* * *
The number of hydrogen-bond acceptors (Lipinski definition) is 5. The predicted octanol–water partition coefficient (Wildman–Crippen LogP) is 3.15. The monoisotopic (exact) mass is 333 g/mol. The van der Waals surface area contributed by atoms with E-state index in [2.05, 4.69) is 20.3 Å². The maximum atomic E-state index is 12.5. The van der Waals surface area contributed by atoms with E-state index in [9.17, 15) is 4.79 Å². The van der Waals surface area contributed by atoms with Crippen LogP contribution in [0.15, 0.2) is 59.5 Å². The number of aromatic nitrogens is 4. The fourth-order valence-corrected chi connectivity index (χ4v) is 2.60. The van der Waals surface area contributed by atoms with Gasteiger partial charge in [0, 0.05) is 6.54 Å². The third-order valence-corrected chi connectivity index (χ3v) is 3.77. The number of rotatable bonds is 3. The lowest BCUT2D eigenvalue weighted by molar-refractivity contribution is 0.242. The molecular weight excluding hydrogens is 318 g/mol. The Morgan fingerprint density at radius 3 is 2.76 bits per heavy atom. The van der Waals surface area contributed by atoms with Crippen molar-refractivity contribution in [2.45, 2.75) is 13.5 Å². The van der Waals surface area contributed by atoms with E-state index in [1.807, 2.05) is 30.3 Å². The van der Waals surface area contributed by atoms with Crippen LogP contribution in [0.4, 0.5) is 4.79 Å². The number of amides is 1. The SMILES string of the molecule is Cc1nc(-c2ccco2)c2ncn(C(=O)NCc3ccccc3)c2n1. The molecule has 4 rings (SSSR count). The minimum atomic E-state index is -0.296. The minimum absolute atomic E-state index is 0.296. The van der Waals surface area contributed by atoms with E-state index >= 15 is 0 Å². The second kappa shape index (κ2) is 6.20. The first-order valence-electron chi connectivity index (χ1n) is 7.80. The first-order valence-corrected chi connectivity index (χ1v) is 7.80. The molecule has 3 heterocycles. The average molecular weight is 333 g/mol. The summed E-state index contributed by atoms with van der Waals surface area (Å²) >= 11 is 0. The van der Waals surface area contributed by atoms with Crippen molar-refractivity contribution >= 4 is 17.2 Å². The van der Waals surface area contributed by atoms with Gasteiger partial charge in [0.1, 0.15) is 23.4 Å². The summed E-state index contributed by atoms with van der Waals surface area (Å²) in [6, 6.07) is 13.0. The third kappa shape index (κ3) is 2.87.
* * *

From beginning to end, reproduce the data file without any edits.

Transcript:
The number of hydrogen-bond acceptors (Lipinski definition) is 5. The predicted octanol–water partition coefficient (Wildman–Crippen LogP) is 3.15. The monoisotopic (exact) mass is 333 g/mol. The van der Waals surface area contributed by atoms with E-state index in [2.05, 4.69) is 20.3 Å². The maximum atomic E-state index is 12.5. The van der Waals surface area contributed by atoms with E-state index in [9.17, 15) is 4.79 Å². The van der Waals surface area contributed by atoms with Crippen LogP contribution in [0.15, 0.2) is 59.5 Å². The number of aromatic nitrogens is 4. The fourth-order valence-corrected chi connectivity index (χ4v) is 2.60. The van der Waals surface area contributed by atoms with Gasteiger partial charge in [0, 0.05) is 6.54 Å². The third-order valence-corrected chi connectivity index (χ3v) is 3.77. The number of rotatable bonds is 3. The lowest BCUT2D eigenvalue weighted by molar-refractivity contribution is 0.242. The molecular weight excluding hydrogens is 318 g/mol. The Morgan fingerprint density at radius 3 is 2.76 bits per heavy atom. The van der Waals surface area contributed by atoms with Crippen molar-refractivity contribution in [2.45, 2.75) is 13.5 Å². The van der Waals surface area contributed by atoms with E-state index in [1.807, 2.05) is 30.3 Å². The van der Waals surface area contributed by atoms with Crippen LogP contribution in [0.4, 0.5) is 4.79 Å². The number of amides is 1. The SMILES string of the molecule is Cc1nc(-c2ccco2)c2ncn(C(=O)NCc3ccccc3)c2n1. The molecule has 4 rings (SSSR count). The minimum atomic E-state index is -0.296. The minimum absolute atomic E-state index is 0.296. The van der Waals surface area contributed by atoms with E-state index >= 15 is 0 Å². The second kappa shape index (κ2) is 6.20. The first-order valence-electron chi connectivity index (χ1n) is 7.80. The first-order valence-corrected chi connectivity index (χ1v) is 7.80. The molecule has 3 heterocycles. The average molecular weight is 333 g/mol. The summed E-state index contributed by atoms with van der Waals surface area (Å²) >= 11 is 0. The van der Waals surface area contributed by atoms with Crippen molar-refractivity contribution >= 4 is 17.2 Å². The van der Waals surface area contributed by atoms with Gasteiger partial charge in [0.1, 0.15) is 23.4 Å². The summed E-state index contributed by atoms with van der Waals surface area (Å²) in [6, 6.07) is 13.0. The third kappa shape index (κ3) is 2.87.